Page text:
Methods Of Weight Transfer
There are several ways to distribute the overall weight of the vehicle across the different sets of axles. You will affect weight distribution by:
Changing the weight distribution of the cargo along the length of the trailer, or moving the cargo around after loading the truth. This will distribute the weight mainly between your drive axles and trailer tandems
Sliding your trailer tandems forward or backward will redistribute the weight mainly between your drive axles and trailer tandems
Sliding your 5th wheel will redistribute the weight mainly between your steer axle and your drive axles
Adding or burning off fuel will mainly change the amount of weight on your steer axle and somewhat on your drive axles also, depending upon the placement of your fuel tanks.
Limitations On Weight Transfer
There are several factors that will reduce the amount of weight we can transfer between the different sets of axles on the truck:
Federal laws limit the maximum weight on any set of axles and the gross vehicle weight - 20,000 pounds single axle, 34,000 pound tandem axles, 80,000 pounds GVW
The bridge law formula limits the maximum amount of weight you can carry across any set of axles based upon the number of axles and the spacing between them (we'll discuss this formula soon).
The maximum legal length allowed between your trailer kingpin and your trailer tandems will limit how far back you can slide your tandems
The load rating of the tires you have will determine the maximum amount of weight allowed on any particular tire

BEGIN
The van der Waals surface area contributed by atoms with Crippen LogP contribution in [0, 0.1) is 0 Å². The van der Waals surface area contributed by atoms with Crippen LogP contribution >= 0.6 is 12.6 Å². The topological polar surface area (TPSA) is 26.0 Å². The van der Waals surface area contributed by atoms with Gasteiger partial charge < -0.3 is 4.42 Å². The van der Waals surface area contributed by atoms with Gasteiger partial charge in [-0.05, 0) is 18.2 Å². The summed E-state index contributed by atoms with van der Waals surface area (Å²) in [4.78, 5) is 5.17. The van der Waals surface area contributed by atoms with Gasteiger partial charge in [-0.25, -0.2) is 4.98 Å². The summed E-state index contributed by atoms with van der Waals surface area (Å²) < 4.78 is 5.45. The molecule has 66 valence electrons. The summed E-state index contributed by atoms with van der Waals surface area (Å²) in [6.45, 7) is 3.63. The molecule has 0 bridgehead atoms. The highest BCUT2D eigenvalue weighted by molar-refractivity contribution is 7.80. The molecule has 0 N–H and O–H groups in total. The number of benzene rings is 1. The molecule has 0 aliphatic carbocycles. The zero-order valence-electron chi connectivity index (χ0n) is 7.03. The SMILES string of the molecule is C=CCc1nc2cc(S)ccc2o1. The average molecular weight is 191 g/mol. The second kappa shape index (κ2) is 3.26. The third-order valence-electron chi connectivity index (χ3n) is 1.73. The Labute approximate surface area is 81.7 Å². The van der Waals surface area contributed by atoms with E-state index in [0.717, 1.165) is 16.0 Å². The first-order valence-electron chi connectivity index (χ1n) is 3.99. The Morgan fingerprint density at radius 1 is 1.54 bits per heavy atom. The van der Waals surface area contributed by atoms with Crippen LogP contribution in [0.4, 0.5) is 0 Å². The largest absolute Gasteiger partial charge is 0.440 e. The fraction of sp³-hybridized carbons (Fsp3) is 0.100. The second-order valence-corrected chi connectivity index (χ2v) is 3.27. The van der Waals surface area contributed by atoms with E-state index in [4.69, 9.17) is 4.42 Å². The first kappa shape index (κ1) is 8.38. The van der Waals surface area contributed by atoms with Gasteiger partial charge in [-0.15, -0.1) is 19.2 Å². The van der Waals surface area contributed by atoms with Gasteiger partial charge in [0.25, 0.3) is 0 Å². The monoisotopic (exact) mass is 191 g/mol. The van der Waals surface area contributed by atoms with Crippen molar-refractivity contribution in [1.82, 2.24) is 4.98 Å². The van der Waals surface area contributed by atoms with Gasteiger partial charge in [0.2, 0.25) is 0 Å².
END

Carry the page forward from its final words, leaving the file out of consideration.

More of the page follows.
The load rating of the suspension system will limit the amount of weight you can have on any axle
The Bridge Formula
Congress enacted the Bridge Formula in 1975 to limit the weight-to-length ratio of a vehicle crossing a bridge. They accomplished this either by spreading weight over additional axles or by increasing the distance between axles.
The idea here was to prevent putting too much weight on a relatively small area, causing damage to the road surface and bridge structure. By requiring trucks to spread the weight across a longer distance and distributing the weight across more axles, you help prevent damage to the bridges and roadways.
Compliance with Bridge Formula weight limits is determined by using the following formula:
W = the overall gross weight on any group of two or more consecutive axles to the nearest 500 pounds.
L = the distance in feet between the outer axles of any group of two or more consecutive axles.
N = the number of axles in the group under consideration.
Altering The Weight Distribution
The primary factors which will affect the weight distribution across a truck's axles are:
The position of the trailer's tandems
The position of the tractor's 5th wheel
The overall weight of the cargo in the trailer and the horizontal (front-to-back) position of its center of gravity
The amount of fuel onboard and the placement of the fuel tanks
In the coming pages, we'll go through these one at a time and learn to apply each one individually. Later we'll put them all together and show you how to get your truck's weight distribution legal out on the highways, coast to coast, under any circumstances.